crossed rifles

Image Portfolio


This page showcases some of the photoshop techniques I have learned as part of the CLIO II course at George Mason University.


The first step of almost any photo alteration is cropping the image for either size, content, or both. For this exercise I started with a photo of some members fo the 8th New York, available from the Library of Congress' American Memory collection. Below is the original photo as it appeared in the American Memory database.

8th NY Original

With my first attempt at cropping was focused on narrowing the picture to eliminate the extraneous sccenery, especially at the top of the photo and focus the image more tightly on the soldiers.

8th NY Crop 1

However, as I quickley noticed, this eliminated the sole African American from the photo. This is was both ethically troubling and eliminated one of the more interesting aspects of the photo. This sole individual, who appeares to be in his early teens, is at the same time clearly intentionally included in the photo but distinctly seperate from the posed groupd of soldiers (and rather than a rifle, he is shouldering a broom). I thus recropped the photo to include him.

8th NY recrop


After cropping, the next step was to restore the photo and eliminate some of the defects. Mostly this involved using the spot correction tool and the Clone stamp tool to erase the numerous spots, both light and dark, that marred to the photo. Additionally there was an faint line in the background of the left side of the photo that I removed using the clone stamp. Finally, I used the dodge tool to lighten some of the faces to make them more distinct.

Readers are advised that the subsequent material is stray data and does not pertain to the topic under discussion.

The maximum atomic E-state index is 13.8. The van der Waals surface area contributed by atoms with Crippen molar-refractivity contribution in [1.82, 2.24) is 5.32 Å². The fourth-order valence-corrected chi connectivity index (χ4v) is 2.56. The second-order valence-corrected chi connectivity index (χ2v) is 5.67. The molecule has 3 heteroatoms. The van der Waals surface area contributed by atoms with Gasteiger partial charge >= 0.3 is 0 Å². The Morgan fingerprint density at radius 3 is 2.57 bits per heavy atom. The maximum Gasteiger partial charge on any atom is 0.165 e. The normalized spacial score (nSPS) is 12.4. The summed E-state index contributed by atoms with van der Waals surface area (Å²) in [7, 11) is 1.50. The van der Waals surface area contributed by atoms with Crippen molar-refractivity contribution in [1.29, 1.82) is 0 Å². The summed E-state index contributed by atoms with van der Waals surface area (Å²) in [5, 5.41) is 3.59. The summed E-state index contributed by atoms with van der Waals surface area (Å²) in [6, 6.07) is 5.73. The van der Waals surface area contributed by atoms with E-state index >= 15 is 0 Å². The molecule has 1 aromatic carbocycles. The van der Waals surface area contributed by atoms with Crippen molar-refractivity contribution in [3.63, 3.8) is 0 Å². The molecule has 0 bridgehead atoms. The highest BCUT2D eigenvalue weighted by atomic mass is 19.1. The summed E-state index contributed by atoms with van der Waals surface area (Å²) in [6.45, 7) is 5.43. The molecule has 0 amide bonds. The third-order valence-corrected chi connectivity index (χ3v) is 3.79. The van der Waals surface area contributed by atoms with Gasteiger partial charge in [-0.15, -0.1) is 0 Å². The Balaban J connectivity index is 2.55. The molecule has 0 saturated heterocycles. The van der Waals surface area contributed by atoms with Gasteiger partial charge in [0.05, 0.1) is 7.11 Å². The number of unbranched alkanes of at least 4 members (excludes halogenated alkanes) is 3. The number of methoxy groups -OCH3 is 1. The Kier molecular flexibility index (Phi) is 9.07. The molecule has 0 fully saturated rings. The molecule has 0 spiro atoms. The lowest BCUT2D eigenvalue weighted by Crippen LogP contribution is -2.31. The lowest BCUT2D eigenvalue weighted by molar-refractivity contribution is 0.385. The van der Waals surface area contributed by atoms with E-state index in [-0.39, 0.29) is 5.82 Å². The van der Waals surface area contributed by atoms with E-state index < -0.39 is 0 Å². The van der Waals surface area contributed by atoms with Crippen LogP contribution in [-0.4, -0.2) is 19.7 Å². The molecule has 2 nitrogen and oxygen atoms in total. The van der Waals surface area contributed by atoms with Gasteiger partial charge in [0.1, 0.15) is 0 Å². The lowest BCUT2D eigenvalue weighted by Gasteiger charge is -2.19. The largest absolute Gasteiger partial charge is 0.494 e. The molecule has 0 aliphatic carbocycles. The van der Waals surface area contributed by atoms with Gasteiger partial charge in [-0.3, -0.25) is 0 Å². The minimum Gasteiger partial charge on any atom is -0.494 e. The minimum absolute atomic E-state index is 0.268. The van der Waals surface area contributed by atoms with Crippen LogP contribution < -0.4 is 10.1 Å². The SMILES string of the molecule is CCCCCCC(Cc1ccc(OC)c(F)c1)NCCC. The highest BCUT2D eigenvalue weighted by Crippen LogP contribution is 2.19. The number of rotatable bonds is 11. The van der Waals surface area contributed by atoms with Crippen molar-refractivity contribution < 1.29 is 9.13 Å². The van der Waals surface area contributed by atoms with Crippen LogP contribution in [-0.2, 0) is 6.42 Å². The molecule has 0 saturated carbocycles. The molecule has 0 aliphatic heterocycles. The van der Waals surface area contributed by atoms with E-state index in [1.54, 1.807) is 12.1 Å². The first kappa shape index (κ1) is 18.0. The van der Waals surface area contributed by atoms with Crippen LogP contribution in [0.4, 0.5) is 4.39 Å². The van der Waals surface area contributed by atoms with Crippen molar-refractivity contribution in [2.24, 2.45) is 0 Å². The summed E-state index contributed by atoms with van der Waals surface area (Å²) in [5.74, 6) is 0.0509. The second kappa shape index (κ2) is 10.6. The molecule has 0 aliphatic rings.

8th NY Restored


For colorization I chose to use a photo of a single Civil War era soldier, in the distinctive Zouave uniform popular duing the early part of war.

Zouave Original

In my colorization I focused on the soldier's uniform. I found another image of a similar uniform, in color, on display at a museum, and used the eye dropper tool to pull the uniform colors from the image. Then, using the lasso tools, I broke up his uniform by color and used the paint bucket tool, set to a low opacity, to recolor my originial black and white.

Zouave Colorized


Vignette photos draw attention to a chosen focal point by blurring, altering the brightness/contrast, or otherwise setting the rest of the image apart from the focal point. For this exercise I used a different photo; the famous photo of Lincloln and his generals after Antitam, also available on American Memory.

Lincoln Vignette


For the final element of this project I worked on matting an engraving. Below is my start point, a engraving of a Civil War era political cartoon.

Engraving Original

For this exercise I "cheated" a little, as I simply followed the tutorial from Dr. Petrik's article that we read a couple of weeks ago. I tried to get it to match the background of my website, but even with inputting the specific hex code to photoshop it didn't match up perfectly. I will have to play with it a little more to see if I can get it to work.

Engraving Matted